In chapter 7, we see a lot of different kinds of “laws.” There is “the law,” which refers to the written Law of God. In the other two uses of the word law, we could use the word “influence” or “controlling factor” to clarify the meaning of the word in context. There is the “law of the mind,” which refers to the influence our mind has when we have made a decision to live in a certain way. The law of sin will war against the law of our mind and we can find our self living in a way we had previously decided that we were not going to live. What hope do we have then? The answer is in Romans 8:2: “the law of the Spirit of life in Christ Jesus has made me free from the law of sin and death.” Just making a right decision (the law of the mind) isn’t enough; it takes the power of His Spirit in our spirit empowering us to make us free from sin. Only the “law of the spirit,” not the “law of the mind,” can truly free us from sin.
The Gospel of Christ is the “power of God to salvation for everyone who believes;” for Jew and Gentile alike, it is the only means of salvation. Paul makes it clear from the beginning of his letter, righteousness only comes through faith in Jesus Christ. Look at Romans 1:17 in the Amplified version “For in the Gospel a righteousness which God ascribes is revealed, both springing from faith and leading to faith [disclosed through the way of faith that arouses to more faith]. As it is written, The man who through faith is just and upright shall live and shall live by faith.”
In Romans 1:28-32 Paul shows how the Gentiles (non-Jews) have erred by suppressing the truth and have gone into sin. Chapter 2 shows how the Jews, who had the Law (God’s righteous standard), did not keep the Law and are under sin just as the Gentiles. The Jews had a great advantage having the “oracles of God” (See 3:1-2), but “we know that whatever the law says, it says to those who are under the law, that every mouth may be stopped, and all the world may become guilty before God” (Romans 3:19). Romans 3:20 says “by the deeds of the law no flesh will be justified;” this is true before we have faith in Jesus and after.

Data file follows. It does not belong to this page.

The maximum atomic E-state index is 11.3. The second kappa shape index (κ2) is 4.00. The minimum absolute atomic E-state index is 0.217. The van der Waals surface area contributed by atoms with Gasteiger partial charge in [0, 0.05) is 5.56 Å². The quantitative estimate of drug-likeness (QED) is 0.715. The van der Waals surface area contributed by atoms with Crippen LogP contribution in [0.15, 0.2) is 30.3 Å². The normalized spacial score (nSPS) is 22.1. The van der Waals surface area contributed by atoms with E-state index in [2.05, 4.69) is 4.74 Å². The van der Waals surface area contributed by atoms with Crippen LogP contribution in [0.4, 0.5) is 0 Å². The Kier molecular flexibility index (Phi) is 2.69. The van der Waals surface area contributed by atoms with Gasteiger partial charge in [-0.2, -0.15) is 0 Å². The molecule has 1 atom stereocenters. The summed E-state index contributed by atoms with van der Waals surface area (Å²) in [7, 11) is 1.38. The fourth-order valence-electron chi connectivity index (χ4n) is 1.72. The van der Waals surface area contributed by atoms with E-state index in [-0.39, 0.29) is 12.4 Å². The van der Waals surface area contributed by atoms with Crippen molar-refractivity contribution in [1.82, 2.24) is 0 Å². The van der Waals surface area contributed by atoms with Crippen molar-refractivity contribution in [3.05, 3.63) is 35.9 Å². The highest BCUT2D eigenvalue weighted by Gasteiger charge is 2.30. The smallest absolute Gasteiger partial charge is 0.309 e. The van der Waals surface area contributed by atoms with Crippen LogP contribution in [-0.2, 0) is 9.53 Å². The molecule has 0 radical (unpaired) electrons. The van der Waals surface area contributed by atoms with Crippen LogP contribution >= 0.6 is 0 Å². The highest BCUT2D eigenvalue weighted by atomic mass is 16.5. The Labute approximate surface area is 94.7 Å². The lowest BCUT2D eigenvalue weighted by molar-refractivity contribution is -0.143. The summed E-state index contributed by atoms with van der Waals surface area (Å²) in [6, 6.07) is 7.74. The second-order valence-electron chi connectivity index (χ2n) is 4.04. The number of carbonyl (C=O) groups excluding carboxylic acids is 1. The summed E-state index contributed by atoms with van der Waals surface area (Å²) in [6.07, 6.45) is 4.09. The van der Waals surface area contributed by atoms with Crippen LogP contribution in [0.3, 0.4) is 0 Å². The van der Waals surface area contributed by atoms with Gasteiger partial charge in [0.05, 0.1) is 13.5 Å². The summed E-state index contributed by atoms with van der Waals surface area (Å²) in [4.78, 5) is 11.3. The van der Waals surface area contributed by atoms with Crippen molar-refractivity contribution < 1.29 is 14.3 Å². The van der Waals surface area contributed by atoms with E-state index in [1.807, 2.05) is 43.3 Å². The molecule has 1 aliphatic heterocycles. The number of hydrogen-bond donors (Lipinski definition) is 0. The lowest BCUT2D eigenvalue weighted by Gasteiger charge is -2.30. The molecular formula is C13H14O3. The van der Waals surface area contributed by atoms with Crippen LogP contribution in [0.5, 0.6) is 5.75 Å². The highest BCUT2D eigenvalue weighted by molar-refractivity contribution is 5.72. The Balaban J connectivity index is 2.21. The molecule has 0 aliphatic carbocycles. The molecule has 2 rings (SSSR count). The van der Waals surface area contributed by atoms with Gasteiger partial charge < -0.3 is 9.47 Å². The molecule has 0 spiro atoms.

Read Romans 3:23-26 one more time out of the New Living Translation:
“23) For everyone has sinned; we all fall short of God’s glorious standard. 24) Yet God, with undeserved kindness, declares that we are righteous. He did this through Christ Jesus when he freed us from the penalty for our sins. 25) For God presented Jesus as the sacrifice for sin. People are made right with God when they believe that Jesus sacrificed his life, shedding his blood. This sacrifice shows that God was being fair when he held back and did not punish those who sinned in times past, 26) for he was looking ahead and including them in what he would do in this present time. God did this to demonstrate his righteousness, for he himself is fair and just, and he declares sinners to be right in his sight when they believe in Jesus.”
Read through the Bible with us in 2012! The reading plan can be downloaded below; we are reading in chronological order. Check back often to read the blog posts on the Bible readings and discuss things in the "comments" section.
2012 Bible Plan